>> before the variable is first used (or just outside of the loop as needed)
>> if there is a chance of getting out of the function before the variable
>> would be used. Thus avoiding unneeded initializations.
>> I appreciate the style suggestions, coming from a long C/C++ background,
>> I tend do things the way I've been doing them for the last 20+ years. I
>> try to be fairly flexible in how I write or change code. For instance I
>> matched the style in graph_controller.rb for previous changes that I've
>> made. However, since the ovirt program doesn't have a predefined style
>> guide and I am the one writing and maintaining the Stats code, I will
>> continue to write it in a manner that is easiest for me to support.
>> I'm sorry if this upsets your style preferences, but functionality is
>> more important to me over style. I also tend to worry when people focus
>> on the style w/o specifying a style guide for the program.
> I make the suggestion to move declarations down whenever possible because
> not only does that make the code more readable, but it also makes it more
> robust in the face of continued development and maintenance, regardless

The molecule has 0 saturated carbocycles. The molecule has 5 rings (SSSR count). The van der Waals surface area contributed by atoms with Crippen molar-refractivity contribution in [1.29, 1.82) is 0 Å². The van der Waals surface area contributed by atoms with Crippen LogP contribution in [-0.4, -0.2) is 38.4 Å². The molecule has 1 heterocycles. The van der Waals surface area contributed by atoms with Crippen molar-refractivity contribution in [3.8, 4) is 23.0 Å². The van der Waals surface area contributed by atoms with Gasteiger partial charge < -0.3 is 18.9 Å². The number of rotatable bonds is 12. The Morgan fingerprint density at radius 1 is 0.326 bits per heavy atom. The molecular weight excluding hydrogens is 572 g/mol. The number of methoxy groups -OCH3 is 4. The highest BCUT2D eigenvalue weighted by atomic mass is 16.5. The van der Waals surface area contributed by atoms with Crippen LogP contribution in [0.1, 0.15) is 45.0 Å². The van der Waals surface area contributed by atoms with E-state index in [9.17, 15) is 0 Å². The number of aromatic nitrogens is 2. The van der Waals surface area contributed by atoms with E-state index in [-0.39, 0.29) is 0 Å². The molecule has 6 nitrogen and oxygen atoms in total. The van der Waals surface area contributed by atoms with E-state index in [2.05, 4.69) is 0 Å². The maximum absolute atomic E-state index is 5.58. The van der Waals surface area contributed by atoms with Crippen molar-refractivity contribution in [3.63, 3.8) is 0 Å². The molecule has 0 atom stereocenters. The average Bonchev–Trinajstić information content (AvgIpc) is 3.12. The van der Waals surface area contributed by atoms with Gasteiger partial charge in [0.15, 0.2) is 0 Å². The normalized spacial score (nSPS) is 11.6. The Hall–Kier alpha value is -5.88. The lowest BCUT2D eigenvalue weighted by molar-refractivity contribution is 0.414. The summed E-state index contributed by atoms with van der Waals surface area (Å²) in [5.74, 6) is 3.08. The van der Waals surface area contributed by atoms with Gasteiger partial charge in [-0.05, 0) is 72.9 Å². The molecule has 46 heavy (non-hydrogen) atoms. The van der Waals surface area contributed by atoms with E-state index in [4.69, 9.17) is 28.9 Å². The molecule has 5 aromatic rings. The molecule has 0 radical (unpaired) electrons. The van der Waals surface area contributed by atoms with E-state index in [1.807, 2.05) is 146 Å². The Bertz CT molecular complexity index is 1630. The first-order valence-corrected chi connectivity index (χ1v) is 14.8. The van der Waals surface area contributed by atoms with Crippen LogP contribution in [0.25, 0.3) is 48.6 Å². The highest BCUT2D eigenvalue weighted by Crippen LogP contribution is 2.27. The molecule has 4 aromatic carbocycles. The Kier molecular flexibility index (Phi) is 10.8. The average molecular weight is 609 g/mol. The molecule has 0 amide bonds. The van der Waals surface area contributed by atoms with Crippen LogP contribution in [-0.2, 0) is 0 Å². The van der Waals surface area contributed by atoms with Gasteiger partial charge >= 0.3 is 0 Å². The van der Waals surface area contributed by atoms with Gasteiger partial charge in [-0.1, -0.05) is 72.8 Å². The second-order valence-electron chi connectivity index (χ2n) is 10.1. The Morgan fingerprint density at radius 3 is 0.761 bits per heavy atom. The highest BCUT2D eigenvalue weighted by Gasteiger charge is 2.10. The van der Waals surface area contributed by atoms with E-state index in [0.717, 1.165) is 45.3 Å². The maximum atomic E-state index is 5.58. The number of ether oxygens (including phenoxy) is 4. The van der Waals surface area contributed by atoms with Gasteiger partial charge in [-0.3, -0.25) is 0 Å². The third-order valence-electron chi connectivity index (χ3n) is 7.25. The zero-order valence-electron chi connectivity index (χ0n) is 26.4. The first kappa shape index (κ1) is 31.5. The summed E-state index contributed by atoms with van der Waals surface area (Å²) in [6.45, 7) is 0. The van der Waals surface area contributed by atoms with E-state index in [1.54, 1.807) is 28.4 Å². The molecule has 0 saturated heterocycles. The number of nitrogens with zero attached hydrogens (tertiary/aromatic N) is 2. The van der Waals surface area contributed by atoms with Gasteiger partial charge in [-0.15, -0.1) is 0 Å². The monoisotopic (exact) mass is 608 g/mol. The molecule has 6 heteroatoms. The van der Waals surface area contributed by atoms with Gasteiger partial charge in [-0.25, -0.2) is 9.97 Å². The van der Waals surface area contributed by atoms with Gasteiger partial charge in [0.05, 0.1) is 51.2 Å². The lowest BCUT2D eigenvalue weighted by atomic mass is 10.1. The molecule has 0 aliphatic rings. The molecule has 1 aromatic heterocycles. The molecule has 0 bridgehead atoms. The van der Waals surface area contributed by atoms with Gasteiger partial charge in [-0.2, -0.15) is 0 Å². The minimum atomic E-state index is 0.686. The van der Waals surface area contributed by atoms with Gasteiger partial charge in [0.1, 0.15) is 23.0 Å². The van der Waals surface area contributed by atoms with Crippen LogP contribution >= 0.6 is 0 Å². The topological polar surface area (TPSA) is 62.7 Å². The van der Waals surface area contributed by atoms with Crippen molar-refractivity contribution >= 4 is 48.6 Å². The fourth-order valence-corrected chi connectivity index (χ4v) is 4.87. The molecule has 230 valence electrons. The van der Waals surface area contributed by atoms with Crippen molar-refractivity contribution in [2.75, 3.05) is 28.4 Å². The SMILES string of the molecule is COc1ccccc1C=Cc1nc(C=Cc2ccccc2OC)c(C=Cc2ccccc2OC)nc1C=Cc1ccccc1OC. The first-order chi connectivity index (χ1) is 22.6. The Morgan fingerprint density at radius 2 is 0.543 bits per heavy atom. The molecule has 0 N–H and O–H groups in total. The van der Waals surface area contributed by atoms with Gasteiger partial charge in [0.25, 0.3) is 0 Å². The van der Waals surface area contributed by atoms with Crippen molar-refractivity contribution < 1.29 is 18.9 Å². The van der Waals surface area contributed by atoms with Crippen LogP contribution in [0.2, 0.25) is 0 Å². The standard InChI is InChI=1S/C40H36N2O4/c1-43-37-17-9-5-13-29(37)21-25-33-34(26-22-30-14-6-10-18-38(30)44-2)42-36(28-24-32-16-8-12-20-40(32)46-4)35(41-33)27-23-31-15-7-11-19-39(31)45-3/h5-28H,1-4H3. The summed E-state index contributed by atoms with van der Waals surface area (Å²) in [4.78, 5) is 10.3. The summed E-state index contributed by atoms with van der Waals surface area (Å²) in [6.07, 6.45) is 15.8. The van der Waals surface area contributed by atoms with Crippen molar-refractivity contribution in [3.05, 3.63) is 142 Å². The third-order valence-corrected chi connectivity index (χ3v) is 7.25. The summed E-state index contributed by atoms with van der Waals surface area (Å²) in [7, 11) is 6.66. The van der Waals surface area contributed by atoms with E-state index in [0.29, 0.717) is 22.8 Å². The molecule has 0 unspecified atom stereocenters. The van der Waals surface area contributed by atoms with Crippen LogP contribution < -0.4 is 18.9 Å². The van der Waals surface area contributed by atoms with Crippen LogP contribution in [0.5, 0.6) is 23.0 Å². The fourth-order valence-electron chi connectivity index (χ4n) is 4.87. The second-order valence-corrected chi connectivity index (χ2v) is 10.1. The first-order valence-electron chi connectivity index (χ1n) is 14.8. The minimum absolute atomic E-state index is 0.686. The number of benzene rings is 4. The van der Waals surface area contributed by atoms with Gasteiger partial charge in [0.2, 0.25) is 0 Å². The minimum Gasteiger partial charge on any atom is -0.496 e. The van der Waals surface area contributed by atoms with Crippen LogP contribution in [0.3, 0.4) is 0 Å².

> of the language. Reread the paragraph above, and imagine what can happen
> when the distance between initialization and first use increases.
From my personal experiences, I would disagree on the robustness and
readability. If I know that someone always declares and initializes their
variables at the top of a function I know exactly where to look for them.
It may be an inconvenience for me to page up once or twice, but I know
where to look and I know the scope. If they declare them just before use,
as a reviewer I need to hunt to find them as they may be a page or two up
based on the block scope. I also need to verify that the usage of the
variable is used correctly for the scope it has been declared in.
I have spent too much time in my career helping debug other peoples errors